How has the COVID-19 pandemic has affected your research? Going into this summer, I was fully expecting the research process to be completely online. Communication was key in order for this project to succeed. My team, which consisted of myself, another undergraduate named Iniya Muthukumaren, Dr. Keely Muscatell, and Dr. Monica Gaudier-Diaz, set up a bi-weekly meeting schedule to meet and discuss how to conduct the research, analyze data, write the research paper, and work out any issues we encountered along the way. Email correspondence was also heavily used to communicate details about the project, findings, and methods of data analysis. Wifi shortages made it difficult sometimes during our meetings, but the team always kept up with each other throughout the project.

Data collection was conducted all virtually as was the advertisement for the data collection. Since we couldn’t advertise for the study on campus with posters, we took to social groups online to advertise our study and collected data. Surprisingly, online advertisement and data collection resulted in us having over 500 responses to our survey, which was 200 more than our intended goal. Perhaps people who are in their homes and online constantly have more of a reason to spend time taking our survey.

The UNC OneDrive system made it very convenient for us to store, access, and clean data from anywhere off campus. Google Docs was also a great resource used to work on our research paper and for our faculty mentors to provide easy feedback at a quick pace. Since the data collection, data analysis, and communication could be done all online, our research project was able to be completed with much issue due to the current pandemic.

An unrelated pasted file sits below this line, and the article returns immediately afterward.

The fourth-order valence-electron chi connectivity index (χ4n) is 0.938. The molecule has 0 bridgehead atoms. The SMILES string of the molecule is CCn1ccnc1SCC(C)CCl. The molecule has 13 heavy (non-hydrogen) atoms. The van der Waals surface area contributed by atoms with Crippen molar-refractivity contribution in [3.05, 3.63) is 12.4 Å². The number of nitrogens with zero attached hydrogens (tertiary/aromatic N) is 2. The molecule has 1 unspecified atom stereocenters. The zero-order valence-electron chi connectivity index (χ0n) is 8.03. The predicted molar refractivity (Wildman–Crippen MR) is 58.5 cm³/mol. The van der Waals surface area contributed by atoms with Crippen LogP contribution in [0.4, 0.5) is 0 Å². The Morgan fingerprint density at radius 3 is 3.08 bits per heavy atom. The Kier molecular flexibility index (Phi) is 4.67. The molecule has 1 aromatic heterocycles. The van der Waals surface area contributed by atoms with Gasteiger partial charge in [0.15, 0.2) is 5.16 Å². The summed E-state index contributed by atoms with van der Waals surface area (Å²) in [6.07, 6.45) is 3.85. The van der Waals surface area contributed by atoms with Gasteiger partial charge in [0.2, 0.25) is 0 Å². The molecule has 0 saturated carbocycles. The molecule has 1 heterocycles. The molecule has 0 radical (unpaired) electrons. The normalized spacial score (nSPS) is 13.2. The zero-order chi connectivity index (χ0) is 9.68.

However, it should be taken into consideration that our research included self-report questionnaires and regards mental health help seeking as well as family characteristics. The current pandemic could have affected participant responses because it has drastically changed people’s living conditions by forcing people into quarantine for months and quality of mental health has gone down. Therefore, this unprecedented time period could have put our participants into a different state of mind and their responses could have been influenced by this environmental factor that we are all facing.

Despite the current pandemic occurring and everything shifting to virtual, our project was able to be completed on time with every component nearly unchanged. The fact that our research relied on online surveys for data collection, the fact that we had a software that shared data across every team member in a safe place with OneDrive, and the fact that we had constant communication via emails and zooms ensured that this project wasn’t delayed or shifted in a major way. My research experience was certainly different, but still rewarding and enriching despite the online shift.

Our Undergraduate Research Series features spotlights on our Psychology and Neuroscience majors and minors who are conducting undergraduate research with our faculty! We believe strongly that undergraduate experiences are greatly enriched by inquiry and discovery through undergraduate research. Research experiences allow students to better understand literature, determine areas of interest, discover their passion for research, continue on to graduate studies, and to jump start their careers as researchers. If you are an undergraduate who is interested in pursuing research experiences, we offer PSYC and NSCI 395 as an opportunity to work side-by-side with graduate students and faculty members on cutting-edge psychological and neuroscience research. We also recommend you visit the Office for Undergraduate Research to find research opportunities, apply for research funding, and for helpful tools and advice. Research opportunities abound at UNC – find one that works for you!